Overall, the total yield on the thirteen peaks investigated increases with puff number. The major pyrolysis products were nicotine, acetaldehyde, toluene, furfural, xylene, limonene, 3-ethenyl-piridine and β-nicotyrine. For these compounds, we see a trend that for lower molecular weight components (m/z<100), the amounts decrease as the puff number increases. Burley tobacco was found to contain the highest level of nitrogen containing compound, followed by Oriental and Virginia at. On the other hand, we found that nicotine yields in all three-tobacco leaves increase as the puff number increases.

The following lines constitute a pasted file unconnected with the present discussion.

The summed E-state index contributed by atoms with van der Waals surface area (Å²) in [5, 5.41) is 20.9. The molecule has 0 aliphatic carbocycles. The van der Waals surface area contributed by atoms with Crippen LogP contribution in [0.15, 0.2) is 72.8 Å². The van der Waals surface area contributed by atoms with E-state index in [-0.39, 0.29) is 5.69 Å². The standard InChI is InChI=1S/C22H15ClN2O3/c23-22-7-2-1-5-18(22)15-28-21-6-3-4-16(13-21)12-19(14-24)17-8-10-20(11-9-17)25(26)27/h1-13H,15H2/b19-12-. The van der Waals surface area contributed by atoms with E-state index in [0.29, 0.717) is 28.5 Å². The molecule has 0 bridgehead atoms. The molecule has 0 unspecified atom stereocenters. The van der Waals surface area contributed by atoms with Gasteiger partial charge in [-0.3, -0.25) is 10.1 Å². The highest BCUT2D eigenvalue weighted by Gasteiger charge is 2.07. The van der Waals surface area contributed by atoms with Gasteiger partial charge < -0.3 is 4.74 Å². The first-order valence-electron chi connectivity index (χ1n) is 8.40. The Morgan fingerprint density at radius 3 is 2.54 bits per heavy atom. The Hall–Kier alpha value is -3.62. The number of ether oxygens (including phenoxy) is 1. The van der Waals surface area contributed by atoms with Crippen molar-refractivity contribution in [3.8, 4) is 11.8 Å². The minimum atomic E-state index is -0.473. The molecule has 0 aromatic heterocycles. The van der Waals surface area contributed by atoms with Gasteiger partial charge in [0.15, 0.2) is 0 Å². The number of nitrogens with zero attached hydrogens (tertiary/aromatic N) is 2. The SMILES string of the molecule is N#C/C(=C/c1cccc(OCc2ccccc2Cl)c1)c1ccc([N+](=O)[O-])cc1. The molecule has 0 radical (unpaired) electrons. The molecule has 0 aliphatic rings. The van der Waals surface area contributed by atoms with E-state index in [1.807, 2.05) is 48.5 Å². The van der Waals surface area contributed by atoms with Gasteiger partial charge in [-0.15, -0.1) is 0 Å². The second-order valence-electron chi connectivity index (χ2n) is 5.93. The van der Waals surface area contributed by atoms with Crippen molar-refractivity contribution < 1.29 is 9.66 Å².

In this study, we simulated cigarette smoking by pyrolysis experiments of tobacco leaves (i.e., without additives that are added during manufacturing), both single puff and puff-by-puff. We compared, semi-quantitatively, the 13 most abundant chemicals produced during the pyrolysis process of the three commonly used tobacco varieties. Four of the thirteen chemicals detected in this study, namely p-xylene, acetaldehyde, toluene and phenol, were found in the list of 60 hazardous smoke components which were assessed to be of public health interest and regulatory purposes . Our study shows that raw tobacco, when combusted, produces predominantly tobacco specific alkaloids such as nicotine, hydrocarbons and other compounds such as acetaldehyde, phenol and furfural. Nicotine is the main chemical produced during pyrolysis followed by β-nicotyrine, acetaldehyde and toluene. Besides nicotine, other alkaloids found in the tobacco smoke analysis include myosmine, β-nicotyrine and iso-nicotine. Myosmine was found in all 3 tobacco leaves, and the amount of myosmine varies, depending on the tobacco species, variety and agriculture conditions . Nicotine is the most dominant nitrogen-containing compound in all these three varieties of tobacco. Other tobacco alkaloids such as isonicoteine and β-nicotyrine were detected in small amounts relative to nicotine. Burley tobacco, due to its agricultural practice and curing process, produced the largest amount of nitrogen-containing compounds followed by Oriental and Virginia. These amounts are consistent with previous elemental analyses that reported the percentage of nitrogen on Burley and Oriental to be 5.22% and 2.78%. Bright tobacco leaf, similar to Virginia in its curing and agricultural process, contained 3.09% of nitrogen. Adam  also reports a relatively high amount of nitrogen-content in the tested Burley tobacco. The same study also describes a higher amount of carbohydrate-derived products for Virginia and Oriental. The same trend is shown in our results with higher amounts of furfural in Virginia tobacco and low furfural emission in Burley tobacco. All the three tobaccos were found to contain relatively high amount of acetaldehyde in this study, which is consistent with the finding from an earlier study . A pyrolysis product of nicotine, 3-ethenylpyridine is found in all three varieties of tobacco studied. 3-ethenylpyridine is a known tobacco smoke-related air pollutant and this compound has been used as an environmental tobacco smoke marker besides nicotine [24,25]. In the puff-by-puff analysis, 3-ethenylpyridine was found to be reduced at the 4th puff in all the 3 varieties of tobacco analysed. This finding is similar to an earlier study where 3-ethenylpyridine was found to be reduced during the last cigarette smoking puffs . In the puff-by-puff experiment, the filtering effect of the tobacco itself can be investigated. For lower molecular weight components (m/z<100) such as acetaldehyde, the amounts in general decreased with puff number with the level of acetaldehyde found to be higher in the first puff relative to the 2nd puff and this is consistent with published findings . On the other hand, nicotine yields in all three tobacco leaves were found to increase with puff number. Besides nicotine,  in their study, they found abnormally high level of formaldehyde, acrolein and to a certain extent, acetaldehyde in the first puff. Our results on acetaldehyde show that the levels do fluctuate between puffs, with the first puff containing the highest among all. As acetaldehyde is a volatile compound, such fluctuation is likely to occur. It was reported that volatile pyrolysates diffuses out of the tobacco rod as the puff count increases [29-31]. When a puff is taken, the temperature closer to the burning zone is much higher than the temperature close to the filter. This results in compounds with a high boiling point to condensate and evaporates when the temperatures increase as the cigarette length is reduced.